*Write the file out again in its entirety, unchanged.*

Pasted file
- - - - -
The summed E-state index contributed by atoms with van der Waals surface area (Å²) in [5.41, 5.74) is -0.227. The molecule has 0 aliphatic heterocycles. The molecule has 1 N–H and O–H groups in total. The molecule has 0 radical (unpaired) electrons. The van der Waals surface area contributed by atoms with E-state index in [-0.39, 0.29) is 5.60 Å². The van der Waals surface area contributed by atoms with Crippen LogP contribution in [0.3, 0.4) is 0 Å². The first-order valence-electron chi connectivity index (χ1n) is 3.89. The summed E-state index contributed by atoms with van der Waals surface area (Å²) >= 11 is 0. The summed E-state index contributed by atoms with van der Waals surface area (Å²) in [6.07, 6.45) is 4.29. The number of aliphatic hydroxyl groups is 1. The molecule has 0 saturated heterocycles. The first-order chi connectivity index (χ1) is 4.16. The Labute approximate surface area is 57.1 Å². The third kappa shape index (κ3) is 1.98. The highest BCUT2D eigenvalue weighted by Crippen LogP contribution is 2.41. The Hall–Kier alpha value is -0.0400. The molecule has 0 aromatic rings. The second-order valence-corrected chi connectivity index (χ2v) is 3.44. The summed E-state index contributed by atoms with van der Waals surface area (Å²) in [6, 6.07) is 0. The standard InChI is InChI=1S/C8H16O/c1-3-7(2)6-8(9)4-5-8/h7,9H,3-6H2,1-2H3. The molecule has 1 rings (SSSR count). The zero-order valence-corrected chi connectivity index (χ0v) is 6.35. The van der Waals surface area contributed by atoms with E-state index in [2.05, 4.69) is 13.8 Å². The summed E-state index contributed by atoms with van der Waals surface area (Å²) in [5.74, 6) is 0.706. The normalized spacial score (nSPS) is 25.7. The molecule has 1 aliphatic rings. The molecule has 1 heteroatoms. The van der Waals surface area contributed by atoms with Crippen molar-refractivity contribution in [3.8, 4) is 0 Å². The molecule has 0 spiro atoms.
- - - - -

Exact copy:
The summed E-state index contributed by atoms with van der Waals surface area (Å²) in [5.41, 5.74) is -0.227. The molecule has 0 aliphatic heterocycles. The molecule has 1 N–H and O–H groups in total. The molecule has 0 radical (unpaired) electrons. The van der Waals surface area contributed by atoms with E-state index in [-0.39, 0.29) is 5.60 Å². The van der Waals surface area contributed by atoms with Crippen LogP contribution in [0.3, 0.4) is 0 Å². The first-order valence-electron chi connectivity index (χ1n) is 3.89. The summed E-state index contributed by atoms with van der Waals surface area (Å²) >= 11 is 0. The summed E-state index contributed by atoms with van der Waals surface area (Å²) in [6.07, 6.45) is 4.29. The number of aliphatic hydroxyl groups is 1. The molecule has 0 saturated heterocycles. The first-order chi connectivity index (χ1) is 4.16. The Labute approximate surface area is 57.1 Å². The third kappa shape index (κ3) is 1.98. The highest BCUT2D eigenvalue weighted by Crippen LogP contribution is 2.41. The Hall–Kier alpha value is -0.0400. The molecule has 0 aromatic rings. The second-order valence-corrected chi connectivity index (χ2v) is 3.44. The summed E-state index contributed by atoms with van der Waals surface area (Å²) in [6, 6.07) is 0. The standard InChI is InChI=1S/C8H16O/c1-3-7(2)6-8(9)4-5-8/h7,9H,3-6H2,1-2H3. The molecule has 1 rings (SSSR count). The zero-order valence-corrected chi connectivity index (χ0v) is 6.35. The van der Waals surface area contributed by atoms with E-state index in [2.05, 4.69) is 13.8 Å². The summed E-state index contributed by atoms with van der Waals surface area (Å²) in [5.74, 6) is 0.706. The normalized spacial score (nSPS) is 25.7. The molecule has 1 aliphatic rings. The molecule has 1 heteroatoms. The van der Waals surface area contributed by atoms with Crippen molar-refractivity contribution in [3.8, 4) is 0 Å². The molecule has 0 spiro atoms.